Counterfeiting Law in the United States

Counterfeiting has been a developing topic in the last few years for many reasons. While it use to be that finding counterfeit products meant going through black markets and unsavory characters to reach such tainted goods, today, one need only look to the internet. Whether through eBay, Amazon, or any other website, counterfeit products are now readily available in otherwise legitimate channels of commerce. Typically, the websites themselves are not aware of the nature of the goods being sold through their virtual venue. Often, sellers of counterfeited products use these quasi-anonymous channels to sell their merchandise throughout the world.

According to the International Anti-Counterfeiting Coalition (IACC), the economic impact of counterfeiting has skyrocketed in recent years. According to the IACC the International Chamber of Commerce estimates that seven percent of the world trade is in counterfeit goods and that the counterfeit market is worth $ 350 billion. The IACC cites an example from the Business Software Alliance, which estimates the cost of software piracy alone at about $12 billion a year. These statistics and cited sources from the IACC can be found at the IACC website.

American law, such as the Trademark Counterfeiting Act of 1984, the Lanham Act, enacted in 1946 and now codified at 15. U.S.C. §§ 1051 – 1141, the 2008 Pro-IP Act, and various state anti-counterfeiting penal statutes, including California’s Criminal Penal Code § 350, provide civil remedies and criminal penalties to deter and punish counterfeiters.

Under American law, a counterfeit trademark is defined as a spurious mark or designation that is identical with, or substantially indistinguishable from, a trademark that is registered in the U.S. Patent and Trademark Office, and is used on goods without the consent of the trademark owner. This means that, generally, the criminal provisions and civil remedies are limited to counterfeits of registered marks that are actually being used, although unfair competition laws provide some limited relief to owners of unregistered trademarks. A counterfeit certification mark is considered a counterfeit trademark, and thus the same law also applies to these. As in willful trademark infringement cases, where the statutory damages include treble damages, and possible punitive damages, similar damages are available for counterfeiting, including criminal liability and destruction of the counterfeited products. Criminal liability requires that the seller had actual knowledge, or constructive knowledge. Knowledge, in turn, is attributed to the defendant that wither had actual knowledge of the counterfeiting, or reasonably should have known, under the circumstances, that the items being sold where counterfeited goods or that the product or its labeling or packaging contained a counterfeit trademark or certification mark.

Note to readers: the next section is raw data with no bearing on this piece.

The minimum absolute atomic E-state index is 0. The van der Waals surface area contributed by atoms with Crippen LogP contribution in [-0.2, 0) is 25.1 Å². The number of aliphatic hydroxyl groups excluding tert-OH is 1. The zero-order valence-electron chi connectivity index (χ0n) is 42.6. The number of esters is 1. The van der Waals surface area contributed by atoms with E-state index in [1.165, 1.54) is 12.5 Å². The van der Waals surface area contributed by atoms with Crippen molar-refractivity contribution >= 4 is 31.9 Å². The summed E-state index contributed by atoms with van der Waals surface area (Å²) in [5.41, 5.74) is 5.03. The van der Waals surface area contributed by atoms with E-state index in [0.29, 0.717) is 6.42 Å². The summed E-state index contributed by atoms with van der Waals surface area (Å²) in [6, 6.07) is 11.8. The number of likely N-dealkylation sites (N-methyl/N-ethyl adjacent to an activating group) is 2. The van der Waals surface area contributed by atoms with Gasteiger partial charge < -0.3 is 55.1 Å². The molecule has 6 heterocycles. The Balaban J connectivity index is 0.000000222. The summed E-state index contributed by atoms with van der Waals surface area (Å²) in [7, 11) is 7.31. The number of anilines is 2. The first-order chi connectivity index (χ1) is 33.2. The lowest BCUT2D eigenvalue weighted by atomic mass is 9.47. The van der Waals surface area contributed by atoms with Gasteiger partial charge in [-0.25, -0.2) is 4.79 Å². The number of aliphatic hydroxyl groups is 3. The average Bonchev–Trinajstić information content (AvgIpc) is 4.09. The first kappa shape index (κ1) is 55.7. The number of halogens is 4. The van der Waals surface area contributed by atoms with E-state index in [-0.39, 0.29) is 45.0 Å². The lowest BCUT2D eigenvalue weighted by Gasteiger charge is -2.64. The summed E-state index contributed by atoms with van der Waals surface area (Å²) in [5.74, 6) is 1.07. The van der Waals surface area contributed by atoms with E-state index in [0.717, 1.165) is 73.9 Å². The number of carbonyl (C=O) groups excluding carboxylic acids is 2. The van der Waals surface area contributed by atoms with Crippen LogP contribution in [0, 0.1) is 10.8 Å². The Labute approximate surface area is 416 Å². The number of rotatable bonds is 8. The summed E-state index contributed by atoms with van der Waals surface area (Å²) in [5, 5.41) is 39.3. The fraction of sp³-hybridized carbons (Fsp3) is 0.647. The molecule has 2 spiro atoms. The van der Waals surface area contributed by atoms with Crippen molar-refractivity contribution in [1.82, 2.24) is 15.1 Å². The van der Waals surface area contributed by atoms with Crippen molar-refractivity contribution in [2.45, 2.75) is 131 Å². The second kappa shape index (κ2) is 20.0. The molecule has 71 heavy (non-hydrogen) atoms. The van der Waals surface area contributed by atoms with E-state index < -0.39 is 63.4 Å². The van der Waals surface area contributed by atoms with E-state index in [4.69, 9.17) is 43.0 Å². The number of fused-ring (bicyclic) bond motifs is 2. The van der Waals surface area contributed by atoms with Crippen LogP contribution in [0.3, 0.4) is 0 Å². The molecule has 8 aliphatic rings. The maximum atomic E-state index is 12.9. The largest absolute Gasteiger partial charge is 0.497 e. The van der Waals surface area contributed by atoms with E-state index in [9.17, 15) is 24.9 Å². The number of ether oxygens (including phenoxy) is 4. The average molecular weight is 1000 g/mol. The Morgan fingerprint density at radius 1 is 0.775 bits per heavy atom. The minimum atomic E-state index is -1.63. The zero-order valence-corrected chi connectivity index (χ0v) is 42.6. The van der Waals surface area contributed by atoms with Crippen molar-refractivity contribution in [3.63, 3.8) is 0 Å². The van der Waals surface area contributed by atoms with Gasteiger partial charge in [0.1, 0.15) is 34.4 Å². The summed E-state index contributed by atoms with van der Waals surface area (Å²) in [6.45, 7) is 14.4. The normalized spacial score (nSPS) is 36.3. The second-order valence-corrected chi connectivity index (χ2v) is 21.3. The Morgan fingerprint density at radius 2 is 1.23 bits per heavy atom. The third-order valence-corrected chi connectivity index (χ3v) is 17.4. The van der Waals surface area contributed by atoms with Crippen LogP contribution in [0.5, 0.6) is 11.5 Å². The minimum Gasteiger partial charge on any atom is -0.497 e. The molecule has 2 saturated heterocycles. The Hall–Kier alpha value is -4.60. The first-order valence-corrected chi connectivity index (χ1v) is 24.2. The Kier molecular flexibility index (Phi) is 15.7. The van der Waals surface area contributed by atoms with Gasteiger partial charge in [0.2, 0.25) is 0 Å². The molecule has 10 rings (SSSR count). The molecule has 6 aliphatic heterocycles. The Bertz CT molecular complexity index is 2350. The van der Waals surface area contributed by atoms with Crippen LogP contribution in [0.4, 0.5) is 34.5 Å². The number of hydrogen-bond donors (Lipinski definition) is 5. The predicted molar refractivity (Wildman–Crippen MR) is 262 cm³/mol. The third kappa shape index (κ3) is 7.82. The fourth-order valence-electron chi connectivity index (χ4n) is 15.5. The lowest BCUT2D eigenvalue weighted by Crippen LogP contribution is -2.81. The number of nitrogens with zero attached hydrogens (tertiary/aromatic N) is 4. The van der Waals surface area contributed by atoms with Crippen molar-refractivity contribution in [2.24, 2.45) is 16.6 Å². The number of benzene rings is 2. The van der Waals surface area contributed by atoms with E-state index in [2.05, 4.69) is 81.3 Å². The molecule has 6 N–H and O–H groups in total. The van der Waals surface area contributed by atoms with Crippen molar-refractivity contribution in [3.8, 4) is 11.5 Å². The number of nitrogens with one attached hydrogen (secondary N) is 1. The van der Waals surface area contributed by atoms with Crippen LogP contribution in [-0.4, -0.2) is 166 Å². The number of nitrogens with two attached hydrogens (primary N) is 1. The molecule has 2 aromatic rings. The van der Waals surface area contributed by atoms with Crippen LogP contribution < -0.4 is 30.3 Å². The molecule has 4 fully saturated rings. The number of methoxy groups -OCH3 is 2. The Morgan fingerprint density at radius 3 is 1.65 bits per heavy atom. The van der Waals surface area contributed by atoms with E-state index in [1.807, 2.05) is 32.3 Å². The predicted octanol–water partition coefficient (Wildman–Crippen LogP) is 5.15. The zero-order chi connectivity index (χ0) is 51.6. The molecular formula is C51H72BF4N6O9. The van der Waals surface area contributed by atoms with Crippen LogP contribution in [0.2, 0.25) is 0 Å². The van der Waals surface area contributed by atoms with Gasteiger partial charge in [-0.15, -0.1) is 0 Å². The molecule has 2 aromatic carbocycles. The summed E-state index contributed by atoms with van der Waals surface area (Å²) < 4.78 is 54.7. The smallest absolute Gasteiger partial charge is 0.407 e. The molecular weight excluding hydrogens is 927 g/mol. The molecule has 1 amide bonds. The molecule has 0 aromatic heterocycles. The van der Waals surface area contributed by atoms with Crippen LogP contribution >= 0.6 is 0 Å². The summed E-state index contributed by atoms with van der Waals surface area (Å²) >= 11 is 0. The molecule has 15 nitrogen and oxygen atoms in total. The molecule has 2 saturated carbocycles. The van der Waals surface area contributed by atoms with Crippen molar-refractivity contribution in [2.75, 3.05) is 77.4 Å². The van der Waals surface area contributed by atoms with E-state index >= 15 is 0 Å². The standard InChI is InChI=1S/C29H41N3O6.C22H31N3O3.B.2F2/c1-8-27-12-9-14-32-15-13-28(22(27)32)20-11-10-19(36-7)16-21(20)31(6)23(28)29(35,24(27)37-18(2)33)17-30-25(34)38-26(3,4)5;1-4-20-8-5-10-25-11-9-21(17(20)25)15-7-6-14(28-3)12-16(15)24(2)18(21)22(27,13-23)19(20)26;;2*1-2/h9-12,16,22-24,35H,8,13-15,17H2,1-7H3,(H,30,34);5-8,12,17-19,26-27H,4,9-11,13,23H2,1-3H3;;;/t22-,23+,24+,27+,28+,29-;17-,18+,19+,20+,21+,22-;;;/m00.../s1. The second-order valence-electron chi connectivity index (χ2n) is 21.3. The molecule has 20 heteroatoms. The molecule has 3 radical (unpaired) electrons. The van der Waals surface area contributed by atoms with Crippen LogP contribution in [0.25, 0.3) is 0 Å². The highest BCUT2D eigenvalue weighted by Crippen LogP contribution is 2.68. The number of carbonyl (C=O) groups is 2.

Today, counterfeiting is not limited to Louis Vuitton bags and Rolex watches. More frequently today, we see everyday products from fabrics to electronics, being manufactured in cheap overseas locations, and brought into the country either directly via the internet, or to distributors that resell these items in the United States. Similarly, however, we are also beginning to see a rise in suits for counterfeiting, as owners of trademarks and certification marks are beginning to implement updated procedures to identify and go after counterfeiters.

Saul Acherman
Attorney at